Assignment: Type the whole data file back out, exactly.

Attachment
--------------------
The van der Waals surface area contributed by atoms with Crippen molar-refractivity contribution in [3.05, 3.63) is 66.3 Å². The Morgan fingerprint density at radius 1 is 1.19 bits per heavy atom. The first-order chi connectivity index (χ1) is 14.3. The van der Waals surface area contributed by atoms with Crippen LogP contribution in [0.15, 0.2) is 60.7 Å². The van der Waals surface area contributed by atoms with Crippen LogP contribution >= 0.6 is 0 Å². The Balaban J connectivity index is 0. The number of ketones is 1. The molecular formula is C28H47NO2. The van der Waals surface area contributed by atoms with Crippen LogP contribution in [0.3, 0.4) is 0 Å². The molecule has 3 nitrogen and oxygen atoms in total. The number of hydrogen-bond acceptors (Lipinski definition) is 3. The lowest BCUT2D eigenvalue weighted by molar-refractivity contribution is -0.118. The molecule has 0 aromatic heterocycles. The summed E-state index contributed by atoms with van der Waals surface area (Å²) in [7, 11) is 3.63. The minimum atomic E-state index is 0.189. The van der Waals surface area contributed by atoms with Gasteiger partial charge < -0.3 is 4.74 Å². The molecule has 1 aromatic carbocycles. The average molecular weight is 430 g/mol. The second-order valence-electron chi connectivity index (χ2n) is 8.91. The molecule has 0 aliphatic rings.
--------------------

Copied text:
The van der Waals surface area contributed by atoms with Crippen molar-refractivity contribution in [3.05, 3.63) is 66.3 Å². The Morgan fingerprint density at radius 1 is 1.19 bits per heavy atom. The first-order chi connectivity index (χ1) is 14.3. The van der Waals surface area contributed by atoms with Crippen LogP contribution in [0.15, 0.2) is 60.7 Å². The van der Waals surface area contributed by atoms with Crippen LogP contribution >= 0.6 is 0 Å². The Balaban J connectivity index is 0. The number of ketones is 1. The molecular formula is C28H47NO2. The van der Waals surface area contributed by atoms with Crippen LogP contribution in [0.3, 0.4) is 0 Å². The molecule has 3 nitrogen and oxygen atoms in total. The number of hydrogen-bond acceptors (Lipinski definition) is 3. The lowest BCUT2D eigenvalue weighted by molar-refractivity contribution is -0.118. The molecule has 0 aromatic heterocycles. The summed E-state index contributed by atoms with van der Waals surface area (Å²) in [7, 11) is 3.63. The minimum atomic E-state index is 0.189. The van der Waals surface area contributed by atoms with Gasteiger partial charge < -0.3 is 4.74 Å². The molecule has 1 aromatic carbocycles. The average molecular weight is 430 g/mol. The second-order valence-electron chi connectivity index (χ2n) is 8.91. The molecule has 0 aliphatic rings.